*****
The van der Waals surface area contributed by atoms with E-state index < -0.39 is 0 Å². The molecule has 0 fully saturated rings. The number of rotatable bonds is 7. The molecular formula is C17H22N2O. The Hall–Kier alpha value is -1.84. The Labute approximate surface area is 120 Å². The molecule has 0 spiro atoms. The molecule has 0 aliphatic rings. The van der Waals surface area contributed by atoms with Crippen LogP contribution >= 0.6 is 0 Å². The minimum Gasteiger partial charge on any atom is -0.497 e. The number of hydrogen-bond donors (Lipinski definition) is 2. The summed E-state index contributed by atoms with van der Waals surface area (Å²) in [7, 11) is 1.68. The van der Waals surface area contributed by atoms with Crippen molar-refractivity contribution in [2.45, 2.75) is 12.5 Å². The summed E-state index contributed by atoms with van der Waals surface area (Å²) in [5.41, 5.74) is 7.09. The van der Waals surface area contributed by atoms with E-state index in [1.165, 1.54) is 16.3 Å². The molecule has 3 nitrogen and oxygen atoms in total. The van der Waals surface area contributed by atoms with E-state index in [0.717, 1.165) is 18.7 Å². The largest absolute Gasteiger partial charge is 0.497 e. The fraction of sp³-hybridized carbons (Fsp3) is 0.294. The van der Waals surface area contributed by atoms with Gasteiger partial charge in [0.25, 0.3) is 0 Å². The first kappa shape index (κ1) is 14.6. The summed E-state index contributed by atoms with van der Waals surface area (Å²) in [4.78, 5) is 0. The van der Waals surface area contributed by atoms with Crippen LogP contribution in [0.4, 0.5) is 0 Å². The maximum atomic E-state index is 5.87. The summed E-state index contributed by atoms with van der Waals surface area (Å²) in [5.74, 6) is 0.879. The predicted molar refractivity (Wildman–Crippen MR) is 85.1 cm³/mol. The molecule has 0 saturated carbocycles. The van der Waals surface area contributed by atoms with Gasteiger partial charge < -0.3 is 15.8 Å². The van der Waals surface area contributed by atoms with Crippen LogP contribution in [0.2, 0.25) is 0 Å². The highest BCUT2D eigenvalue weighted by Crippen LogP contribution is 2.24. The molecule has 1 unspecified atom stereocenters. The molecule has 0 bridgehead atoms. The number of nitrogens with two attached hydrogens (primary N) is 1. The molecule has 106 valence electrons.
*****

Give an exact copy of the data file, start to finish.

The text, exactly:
The van der Waals surface area contributed by atoms with E-state index < -0.39 is 0 Å². The molecule has 0 fully saturated rings. The number of rotatable bonds is 7. The molecular formula is C17H22N2O. The Hall–Kier alpha value is -1.84. The Labute approximate surface area is 120 Å². The molecule has 0 spiro atoms. The molecule has 0 aliphatic rings. The van der Waals surface area contributed by atoms with Crippen LogP contribution >= 0.6 is 0 Å². The minimum Gasteiger partial charge on any atom is -0.497 e. The number of hydrogen-bond donors (Lipinski definition) is 2. The summed E-state index contributed by atoms with van der Waals surface area (Å²) in [7, 11) is 1.68. The van der Waals surface area contributed by atoms with Crippen molar-refractivity contribution in [2.45, 2.75) is 12.5 Å². The summed E-state index contributed by atoms with van der Waals surface area (Å²) in [5.41, 5.74) is 7.09. The van der Waals surface area contributed by atoms with E-state index in [1.165, 1.54) is 16.3 Å². The molecule has 3 nitrogen and oxygen atoms in total. The van der Waals surface area contributed by atoms with E-state index in [0.717, 1.165) is 18.7 Å². The largest absolute Gasteiger partial charge is 0.497 e. The fraction of sp³-hybridized carbons (Fsp3) is 0.294. The van der Waals surface area contributed by atoms with Gasteiger partial charge in [0.25, 0.3) is 0 Å². The first kappa shape index (κ1) is 14.6. The summed E-state index contributed by atoms with van der Waals surface area (Å²) in [4.78, 5) is 0. The van der Waals surface area contributed by atoms with Crippen LogP contribution in [0.4, 0.5) is 0 Å². The maximum atomic E-state index is 5.87. The summed E-state index contributed by atoms with van der Waals surface area (Å²) in [5.74, 6) is 0.879. The predicted molar refractivity (Wildman–Crippen MR) is 85.1 cm³/mol. The molecule has 0 saturated carbocycles. The van der Waals surface area contributed by atoms with Gasteiger partial charge < -0.3 is 15.8 Å². The van der Waals surface area contributed by atoms with Crippen LogP contribution in [0.2, 0.25) is 0 Å². The highest BCUT2D eigenvalue weighted by Crippen LogP contribution is 2.24. The molecule has 1 unspecified atom stereocenters. The molecule has 0 bridgehead atoms. The number of nitrogens with two attached hydrogens (primary N) is 1. The molecule has 106 valence electrons.